Population ageing in the UK: burden or opportunity?

by | Jun 8, 2019 | Ageing societies | 0 comments

by Diletta Zambaiti

Surveys and statistics have shown that the UK population, as well as the world population, is rapidly ageing. According to the Office for National Statistics on 13 August 2018, 1.4 million people in Great Britain are over 85, and there are more people over 60 than under 18. Moreover, nearly 30% of babies born in 2018 will reach their 100th birthday. The latest projections claim that in 2066 there will be an additional 8.6 million people over 65 years old – as to say, a population four times the size of Greater Manchester. Ageing, a topic still underrepresented in media and press, is not just about our body, but it brings together social questions related to politics, sociology, civic participation, public healthcare and many more. It is a challenge strictly related to our everyday lifestyle considering that, since the number of older people and retired is quickly increasing, municipalities and local administrations have to deal with it (considering, for instance, access to public transports and local shops, presence of cycle tracks, care facilities, and so on). Population ageing is usually framed in negative terms, but why can’t we consider it as an opportunity? This is one of the key questions that the latest researches are trying to answer.

The British case

The proportion of the population aged 65+ in the UK. Source: Office for National Statistics

The primary causes that led to the issue of population ageing are essentially two. The first one is the rising in life expectancy, which means that people are living longer, thanks to the improvements in medicine and healthcare; secondly, the last few decades have seen a huge decrease in fertility, since the current “trend” is now having children later in life. The combined effects of these two major changes have different implications in developed and undeveloped countries; we also need to consider the gender discrepancy and the geographical location, since the gap between economically deprived and prosperous areas is increasing. Within the UK, coastal and rural areas are those with the highest percentage of people aged over 65 (figure 1). But if this fraction of the population is predicted to grow by 50% in both rural and urban areas in 20 years’ time, the younger population will only grow by 8% in urban areas, with no significant increase in the rural ones, according to the Office of National Statistics. The UK, compared with other European countries, is roughly in the middle of ranks for the percentage of older people within its population, but this number is expected to fall several places down in the next 20 years.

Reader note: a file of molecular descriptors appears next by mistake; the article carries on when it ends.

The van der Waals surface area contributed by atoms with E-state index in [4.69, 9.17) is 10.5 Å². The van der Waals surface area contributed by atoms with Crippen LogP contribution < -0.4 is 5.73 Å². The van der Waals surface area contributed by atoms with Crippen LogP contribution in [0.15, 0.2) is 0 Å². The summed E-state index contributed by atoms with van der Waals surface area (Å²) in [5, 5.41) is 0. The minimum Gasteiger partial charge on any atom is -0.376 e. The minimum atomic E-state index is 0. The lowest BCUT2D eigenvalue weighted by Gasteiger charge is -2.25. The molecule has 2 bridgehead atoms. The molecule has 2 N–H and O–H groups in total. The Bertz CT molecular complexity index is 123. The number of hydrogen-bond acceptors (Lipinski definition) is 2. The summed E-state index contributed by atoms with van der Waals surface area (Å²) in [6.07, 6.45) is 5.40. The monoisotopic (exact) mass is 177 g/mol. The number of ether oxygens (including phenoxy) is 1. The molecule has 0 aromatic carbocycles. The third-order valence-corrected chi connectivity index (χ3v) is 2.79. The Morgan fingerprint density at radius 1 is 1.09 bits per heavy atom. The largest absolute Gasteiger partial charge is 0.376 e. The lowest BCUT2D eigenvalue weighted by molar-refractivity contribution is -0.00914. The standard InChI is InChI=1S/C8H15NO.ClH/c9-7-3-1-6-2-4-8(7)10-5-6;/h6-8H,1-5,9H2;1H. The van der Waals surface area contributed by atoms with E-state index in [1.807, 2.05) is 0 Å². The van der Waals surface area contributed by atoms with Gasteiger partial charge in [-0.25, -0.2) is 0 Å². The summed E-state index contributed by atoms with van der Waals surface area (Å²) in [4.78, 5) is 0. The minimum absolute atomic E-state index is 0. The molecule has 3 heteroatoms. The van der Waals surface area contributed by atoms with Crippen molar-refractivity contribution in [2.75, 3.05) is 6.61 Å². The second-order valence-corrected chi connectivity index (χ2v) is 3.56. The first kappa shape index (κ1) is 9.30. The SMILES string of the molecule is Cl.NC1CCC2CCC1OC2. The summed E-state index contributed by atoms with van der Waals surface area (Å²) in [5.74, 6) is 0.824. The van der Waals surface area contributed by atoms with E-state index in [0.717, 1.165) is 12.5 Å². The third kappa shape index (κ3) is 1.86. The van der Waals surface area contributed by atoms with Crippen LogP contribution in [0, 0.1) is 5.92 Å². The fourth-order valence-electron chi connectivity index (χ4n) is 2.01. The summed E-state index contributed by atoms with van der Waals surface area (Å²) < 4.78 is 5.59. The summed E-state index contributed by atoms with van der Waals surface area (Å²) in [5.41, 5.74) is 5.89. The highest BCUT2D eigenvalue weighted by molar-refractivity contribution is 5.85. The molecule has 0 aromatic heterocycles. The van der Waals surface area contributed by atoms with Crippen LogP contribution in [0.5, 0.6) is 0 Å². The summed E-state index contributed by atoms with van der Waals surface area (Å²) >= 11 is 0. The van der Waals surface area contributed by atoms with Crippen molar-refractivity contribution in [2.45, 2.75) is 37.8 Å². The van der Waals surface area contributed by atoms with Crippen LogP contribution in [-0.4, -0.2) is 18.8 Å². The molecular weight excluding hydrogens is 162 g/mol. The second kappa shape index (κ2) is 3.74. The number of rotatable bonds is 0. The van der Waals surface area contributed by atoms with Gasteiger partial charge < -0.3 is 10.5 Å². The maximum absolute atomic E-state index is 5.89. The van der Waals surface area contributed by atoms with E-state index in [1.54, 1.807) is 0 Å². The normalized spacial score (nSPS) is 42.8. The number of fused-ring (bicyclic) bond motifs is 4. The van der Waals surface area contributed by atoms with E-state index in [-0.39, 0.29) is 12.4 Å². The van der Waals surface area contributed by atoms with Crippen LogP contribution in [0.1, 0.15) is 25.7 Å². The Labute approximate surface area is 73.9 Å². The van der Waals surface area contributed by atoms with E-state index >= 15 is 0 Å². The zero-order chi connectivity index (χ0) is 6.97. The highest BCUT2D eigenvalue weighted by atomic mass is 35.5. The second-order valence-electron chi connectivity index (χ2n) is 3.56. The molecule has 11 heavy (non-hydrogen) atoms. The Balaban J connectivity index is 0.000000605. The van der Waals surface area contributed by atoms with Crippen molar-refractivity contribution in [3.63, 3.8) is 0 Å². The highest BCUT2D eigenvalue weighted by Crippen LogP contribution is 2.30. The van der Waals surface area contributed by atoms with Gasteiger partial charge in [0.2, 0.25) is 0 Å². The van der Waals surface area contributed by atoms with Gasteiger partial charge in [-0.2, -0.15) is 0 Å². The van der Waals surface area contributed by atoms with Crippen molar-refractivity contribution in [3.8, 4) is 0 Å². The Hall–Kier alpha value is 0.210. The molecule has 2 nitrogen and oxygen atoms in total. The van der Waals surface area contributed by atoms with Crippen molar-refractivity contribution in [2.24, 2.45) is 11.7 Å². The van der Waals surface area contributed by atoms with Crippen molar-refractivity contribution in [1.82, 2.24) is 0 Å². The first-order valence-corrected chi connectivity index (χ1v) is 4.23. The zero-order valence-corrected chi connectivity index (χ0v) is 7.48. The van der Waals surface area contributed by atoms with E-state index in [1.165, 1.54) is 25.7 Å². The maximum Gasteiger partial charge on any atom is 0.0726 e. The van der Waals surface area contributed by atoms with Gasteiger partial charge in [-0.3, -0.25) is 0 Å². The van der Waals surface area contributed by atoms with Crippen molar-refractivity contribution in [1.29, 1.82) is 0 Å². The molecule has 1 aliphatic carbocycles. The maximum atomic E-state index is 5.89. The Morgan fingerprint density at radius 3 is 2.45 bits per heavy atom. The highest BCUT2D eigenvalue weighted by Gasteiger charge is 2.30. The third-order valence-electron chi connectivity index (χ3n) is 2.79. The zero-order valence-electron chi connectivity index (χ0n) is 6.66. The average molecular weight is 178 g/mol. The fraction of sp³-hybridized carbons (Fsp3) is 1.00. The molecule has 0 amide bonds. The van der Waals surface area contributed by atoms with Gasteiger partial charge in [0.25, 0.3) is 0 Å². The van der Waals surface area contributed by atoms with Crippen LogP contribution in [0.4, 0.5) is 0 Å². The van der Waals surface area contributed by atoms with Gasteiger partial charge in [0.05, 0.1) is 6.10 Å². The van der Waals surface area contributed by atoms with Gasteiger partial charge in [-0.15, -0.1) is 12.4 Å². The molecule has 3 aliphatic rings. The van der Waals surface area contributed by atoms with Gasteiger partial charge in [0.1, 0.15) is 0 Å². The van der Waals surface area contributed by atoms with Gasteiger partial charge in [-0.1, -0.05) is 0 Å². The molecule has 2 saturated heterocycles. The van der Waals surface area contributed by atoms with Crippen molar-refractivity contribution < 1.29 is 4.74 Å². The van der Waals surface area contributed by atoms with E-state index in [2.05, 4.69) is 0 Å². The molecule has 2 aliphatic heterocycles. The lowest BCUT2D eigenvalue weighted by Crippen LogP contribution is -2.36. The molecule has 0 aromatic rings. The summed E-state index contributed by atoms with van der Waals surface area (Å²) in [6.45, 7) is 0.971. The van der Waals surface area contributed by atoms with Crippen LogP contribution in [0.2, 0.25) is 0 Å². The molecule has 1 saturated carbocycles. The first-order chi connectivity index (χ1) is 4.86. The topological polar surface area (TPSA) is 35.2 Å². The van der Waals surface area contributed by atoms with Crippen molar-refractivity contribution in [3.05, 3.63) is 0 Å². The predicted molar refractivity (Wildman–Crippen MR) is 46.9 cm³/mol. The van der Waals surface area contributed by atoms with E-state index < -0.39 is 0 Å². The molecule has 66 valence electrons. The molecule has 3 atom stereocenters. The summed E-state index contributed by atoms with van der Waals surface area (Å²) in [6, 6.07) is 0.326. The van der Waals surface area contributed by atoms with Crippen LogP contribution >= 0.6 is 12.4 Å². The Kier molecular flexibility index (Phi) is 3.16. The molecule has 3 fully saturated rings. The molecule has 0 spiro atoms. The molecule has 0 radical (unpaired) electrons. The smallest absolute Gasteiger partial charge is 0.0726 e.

Problem or opportunity?

For many reasons, we tend to think of population ageing as a burden for our modern society. Older people are too much stereotyped as unproductive, as well as a worry to health and pension cost; emphasis is also put on contrasting interests of older and younger generations. Indeed, living longer has relevant implications in terms of health services, since life expectancy increases in parallel with the amount of time spent in poor health, like dementia and chronic conditions. Obviously, social care requirements increase with age as well – older people often need help with daily activities and the number of domiciliary care agencies is increasing. Despite the undeniable costs of care provision, it is important to focus on ageing as an opportunity leading to new achievements for public health and new ways of thinking about social life: the more you are integrated into your social community, the happier and healthier you live. Longevity should be a reason for celebration and, moreover, older people provide a great community contribution: active volunteers and members of clubs are often retirees, who are also more likely to attend theatres, concerts and art galleries. Another key point is the family support, as grandparents -especially those who are still in their 50s or 60s- often look after children, providing a huge help for their families, both practically and economically. Furthermore, the most recent studies underline that older communities are generally more law-abiding, thus dropping the level of crime rates. In conclusion, it is worth stressing that, even if people age differently according to gender, social class and geographical context, among other factors, the issue of population ageing is unprecedented and pervasive, with profound implications in our everyday life. It invites us to be critical, think about what kind of future we want for our society and, more importantly, how to create age-friendly environments flexible enough for every community member.


  • Storey, Angele, Living longer: how our population is changing and why it matters. Office of National Statistics, article published on 13th August 2018 (file:///C:/Users/User/Downloads/Living%20longer%20how%20our%20population%20is%20changing%20and%20why%20it%20matters.pdf);
  • Turner, Adair, Population ageing: what should we worry about? Philosophical Transactions of the Royal Societies, 2009 (https://royalsocietypublishing.org/doi/pdf/10.1098/rstb.2009.0185)


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